Turbulence of America in 1930s Gives Rise to Distinct Artistic Voices

It has been said that the Great Depression was the best thing that ever happened to American artists. A new exhibition at the Art Institute of Chicago looks at how artists of the 1930s applied their diverse visions to the American dream during this time of immense change.

And whether the artists were influenced by movies or other artists, or looking back to a bygone era or ahead to the future, American art changed in the ‘30s and would never be the same.

TRANSCRIPT

Thomas Hart Benton, “Cradling Wheat,” 1938. (Saint Louis Art Museum, Museum Purchase, 81939.)Thomas Hart Benton, “Cradling Wheat,” 1938. (Saint Louis Art Museum, Museum Purchase, 81939.)

Phil Ponce: Scenes of fertile American landscapes share the gallery space with odes to industry.

Examples of social realism hang beside portraits of a country at a crossroads.

This look at American art from just one turbulent decade is called “America After the Fall.”

Judith Barter, Art Institute of Chicago: It’s sort of a Biblical title in a way, isn’t it? “After the Fall” usually means the expulsion from the Garden of Eden, and I think many people felt that is exactly what happened in the 1930s. America was founded as the “shining city on the hill” and had a tremendous amount of self-confidence right up until the time that this crash happened in 1929.

There was tremendous turbulence in this country, and I really think that the ‘30s both aesthetically and politically was the most important decade of the 20th century. It was a sea change in American culture.

Aaron Douglas, “Aspiration,” 1936. (Fine Arts Museum of San Francisco, Museum purchase.)Aaron Douglas, “Aspiration,” 1936. (Fine Arts Museum of San Francisco, Museum purchase.)

The overriding concept of what artist were doing in the 1930s was looking for American-ness, they were inward-turned and trying to find what it was about this culture in this country that was truly American, and it took many forms. It took social realism, it took abstraction from many who had studied in Europe and came back and wanted to use their abstract expression on American subjects.

It took the role of history painting. Many of Grant Wood’s history paintings are tongue-in-cheek, but they’re about American myths like the Parson Weems fable of the cutting down of the cherry tree, and some of them painted dystopic subjects. Grant Wood also painted “Death on Ridge Road,” which is about an oncoming automobile accident. Peter Blume painted Mussolini’s head coming out of a jack-in-the-box.

Paul Cadmus, “The Fleet's In,” 1934. (Courtesy of the U.S. Navy Art Collection, Naval History and Heritage Command)Paul Cadmus, “The Fleet's In,” 1934. (Courtesy of the U.S. Navy Art Collection, Naval History and Heritage Command)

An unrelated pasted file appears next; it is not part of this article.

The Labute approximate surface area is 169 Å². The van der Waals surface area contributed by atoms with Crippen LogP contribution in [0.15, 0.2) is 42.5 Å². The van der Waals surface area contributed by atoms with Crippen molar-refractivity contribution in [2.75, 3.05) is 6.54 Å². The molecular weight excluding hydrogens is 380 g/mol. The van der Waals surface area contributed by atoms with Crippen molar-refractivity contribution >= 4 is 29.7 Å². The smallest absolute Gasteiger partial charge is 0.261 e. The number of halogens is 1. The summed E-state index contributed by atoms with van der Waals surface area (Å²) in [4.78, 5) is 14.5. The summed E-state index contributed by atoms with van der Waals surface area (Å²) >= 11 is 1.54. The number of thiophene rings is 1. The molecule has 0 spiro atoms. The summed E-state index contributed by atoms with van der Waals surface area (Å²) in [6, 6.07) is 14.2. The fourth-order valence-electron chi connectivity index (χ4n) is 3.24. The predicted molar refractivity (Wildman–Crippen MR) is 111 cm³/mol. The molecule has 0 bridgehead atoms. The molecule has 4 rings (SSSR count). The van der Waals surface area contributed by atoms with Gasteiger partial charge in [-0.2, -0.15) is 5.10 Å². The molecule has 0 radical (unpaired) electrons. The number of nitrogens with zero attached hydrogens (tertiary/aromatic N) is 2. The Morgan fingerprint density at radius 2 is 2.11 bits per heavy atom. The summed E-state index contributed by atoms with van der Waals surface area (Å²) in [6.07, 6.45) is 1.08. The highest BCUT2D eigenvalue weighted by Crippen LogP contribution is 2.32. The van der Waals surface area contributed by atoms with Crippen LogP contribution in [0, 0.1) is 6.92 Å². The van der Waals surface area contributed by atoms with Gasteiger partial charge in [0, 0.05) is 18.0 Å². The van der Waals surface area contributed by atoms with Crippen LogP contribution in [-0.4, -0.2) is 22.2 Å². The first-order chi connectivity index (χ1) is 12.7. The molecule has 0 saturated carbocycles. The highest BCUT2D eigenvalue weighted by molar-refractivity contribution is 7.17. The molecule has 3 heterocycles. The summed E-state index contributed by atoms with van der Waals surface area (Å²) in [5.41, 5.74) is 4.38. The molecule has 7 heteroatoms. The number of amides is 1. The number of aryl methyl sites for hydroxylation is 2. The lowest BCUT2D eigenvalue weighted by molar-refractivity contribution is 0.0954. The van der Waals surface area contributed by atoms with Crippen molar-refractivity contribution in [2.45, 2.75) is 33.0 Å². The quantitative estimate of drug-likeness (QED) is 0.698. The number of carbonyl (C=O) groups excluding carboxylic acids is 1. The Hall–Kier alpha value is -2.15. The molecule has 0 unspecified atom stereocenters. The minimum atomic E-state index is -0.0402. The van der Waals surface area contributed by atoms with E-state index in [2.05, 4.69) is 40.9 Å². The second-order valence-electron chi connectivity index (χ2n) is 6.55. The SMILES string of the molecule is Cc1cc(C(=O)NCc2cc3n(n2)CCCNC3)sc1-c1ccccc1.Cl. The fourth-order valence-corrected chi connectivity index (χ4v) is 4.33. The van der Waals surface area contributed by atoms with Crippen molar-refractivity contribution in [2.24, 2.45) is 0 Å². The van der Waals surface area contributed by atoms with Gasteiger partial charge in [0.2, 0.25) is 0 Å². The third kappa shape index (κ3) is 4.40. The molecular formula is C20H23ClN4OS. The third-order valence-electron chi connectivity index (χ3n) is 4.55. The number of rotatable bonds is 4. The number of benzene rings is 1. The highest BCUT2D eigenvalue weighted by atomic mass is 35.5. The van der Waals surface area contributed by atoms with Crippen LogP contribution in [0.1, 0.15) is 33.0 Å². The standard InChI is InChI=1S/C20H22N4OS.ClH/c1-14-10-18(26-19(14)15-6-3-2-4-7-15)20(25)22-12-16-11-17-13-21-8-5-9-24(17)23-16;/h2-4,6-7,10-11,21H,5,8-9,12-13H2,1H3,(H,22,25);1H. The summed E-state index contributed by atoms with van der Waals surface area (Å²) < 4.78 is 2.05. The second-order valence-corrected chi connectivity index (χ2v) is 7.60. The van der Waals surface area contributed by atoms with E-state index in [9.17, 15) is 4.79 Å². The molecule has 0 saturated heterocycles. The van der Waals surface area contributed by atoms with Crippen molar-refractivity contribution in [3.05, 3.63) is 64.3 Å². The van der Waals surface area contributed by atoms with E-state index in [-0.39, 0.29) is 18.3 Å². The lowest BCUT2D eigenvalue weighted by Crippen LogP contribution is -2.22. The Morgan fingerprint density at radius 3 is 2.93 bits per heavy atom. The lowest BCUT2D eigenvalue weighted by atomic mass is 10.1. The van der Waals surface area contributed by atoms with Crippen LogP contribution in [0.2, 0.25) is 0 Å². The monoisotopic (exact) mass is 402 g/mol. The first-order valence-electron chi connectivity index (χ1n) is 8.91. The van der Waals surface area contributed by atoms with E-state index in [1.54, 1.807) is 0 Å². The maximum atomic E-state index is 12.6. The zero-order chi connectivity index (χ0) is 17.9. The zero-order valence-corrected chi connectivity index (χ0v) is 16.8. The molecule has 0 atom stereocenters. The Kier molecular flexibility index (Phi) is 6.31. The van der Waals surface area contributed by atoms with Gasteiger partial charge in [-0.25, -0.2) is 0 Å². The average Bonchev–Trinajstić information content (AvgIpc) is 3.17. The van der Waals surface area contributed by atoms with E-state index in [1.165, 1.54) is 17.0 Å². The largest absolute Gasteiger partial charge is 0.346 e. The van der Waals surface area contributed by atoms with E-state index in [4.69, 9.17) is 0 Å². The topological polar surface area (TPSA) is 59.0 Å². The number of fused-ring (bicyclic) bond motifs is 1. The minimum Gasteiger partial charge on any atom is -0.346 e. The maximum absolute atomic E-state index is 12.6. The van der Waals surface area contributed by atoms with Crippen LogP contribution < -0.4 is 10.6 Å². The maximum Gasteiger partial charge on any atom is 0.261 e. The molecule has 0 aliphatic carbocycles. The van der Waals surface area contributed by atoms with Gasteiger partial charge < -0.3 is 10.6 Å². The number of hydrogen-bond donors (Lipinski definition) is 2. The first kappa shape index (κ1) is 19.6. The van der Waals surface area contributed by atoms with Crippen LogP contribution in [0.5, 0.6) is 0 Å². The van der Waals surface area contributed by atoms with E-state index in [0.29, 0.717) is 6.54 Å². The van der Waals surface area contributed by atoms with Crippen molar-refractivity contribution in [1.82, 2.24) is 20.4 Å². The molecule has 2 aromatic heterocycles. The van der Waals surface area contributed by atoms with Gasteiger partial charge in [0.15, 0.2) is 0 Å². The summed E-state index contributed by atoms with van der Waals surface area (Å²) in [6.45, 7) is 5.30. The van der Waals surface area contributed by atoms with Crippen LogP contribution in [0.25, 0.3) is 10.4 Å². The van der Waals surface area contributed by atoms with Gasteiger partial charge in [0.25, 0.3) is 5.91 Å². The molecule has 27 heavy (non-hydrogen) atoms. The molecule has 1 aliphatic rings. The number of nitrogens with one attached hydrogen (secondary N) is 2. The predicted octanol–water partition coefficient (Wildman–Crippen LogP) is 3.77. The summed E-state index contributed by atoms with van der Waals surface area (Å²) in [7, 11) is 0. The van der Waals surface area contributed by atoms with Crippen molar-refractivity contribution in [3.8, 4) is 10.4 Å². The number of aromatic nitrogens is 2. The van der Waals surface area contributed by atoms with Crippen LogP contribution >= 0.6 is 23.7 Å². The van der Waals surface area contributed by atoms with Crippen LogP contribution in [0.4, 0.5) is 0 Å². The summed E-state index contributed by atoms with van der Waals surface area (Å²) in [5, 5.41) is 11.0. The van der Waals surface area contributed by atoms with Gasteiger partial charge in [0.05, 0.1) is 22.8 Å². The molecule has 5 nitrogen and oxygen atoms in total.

Other people painted just the times, the street scenes, what was going on. Edward Hopper painted the interior of a movie house; Reginald Marsh painted people on the street going into the movie house, paying for their tickets. Paul Cadmus, a great painter, who painted something called “The Fleet’s In,” showing sailors coming ashore and being propositioned. So it’s everything.

Ponce: Some artists of the 1930s were motivated by social outrage.

Barter: Ben Shahn’s pictures of Sacco and Vanzetti for example, in their coffins, two innocent men that were executed simply because they were Italian immigrants. And lynching pictures: Joe Jones documented lynchings in the early ‘30s. The Communist Party actually called for artists to paint the subject in order to call for justice, to put this in front of the public and not let it go away.

Grant Wood, “American Gothic,” 1930. (Friends of American Art Collection. The Art Institute of Chicago)Grant Wood, “American Gothic,” 1930. (Friends of American Art Collection. The Art Institute of Chicago)

Ponce: Perhaps the most famous painting in the exhibition – Grant Wood’s “American Gothic” – will leave the North American continent for its first-ever overseas visit when the show travels in the fall.

Barter: Sending the show to Europe, to both Paris and London, is a great opportunity because it will be the first time that Europeans have seen a great deal of American art, and these are, by and large – with the exception of Hopper and O’Keeffe – unknown painters to the European audience.

Ponce: “America After the Fall” concludes with works by Edward Hopper and Jackson Pollock.

Edward Hopper, “Gas,” 1940. (The Museum of Modern Art, New York, Mrs. Simon Guggenheim Fund, 1943. © The Museum of Modern ArtLicensed by SCALA  Art Resource, NY)Edward Hopper, “Gas,” 1940. (The Museum of Modern Art, New York, Mrs. Simon Guggenheim Fund, 1943. © The Museum of Modern ArtLicensed by SCALA Art Resource, NY)

Barter: The show ends with two paintings that show the future of American art into the ‘40s and ‘50s. One is Hopper’s “Gas,” a picture of a Mobil gas station and that sort of set the tone for people like Ed Ruscha; people who went into the sort of realist end of pop art.

And the Pollock, which is the Art Institute’s own Pollock, is very early, and it’s the beginning of his abstraction. It’s an interior picture, he’s showing emotions and painting them out not in recognizable forms, but there are some allusions in that painting I think to Picasso’s “Guernica.”

Many people said that the Depression was the best thing that ever happened to American artists, because once they got on the federal payroll and were supported they could actually work. They had to give a certain percentage of their paintings to the government and then they could sell the rest.

America after the Fall: Painting in the 1930s” is at the Art Institute of Chicago through Sept. 18.


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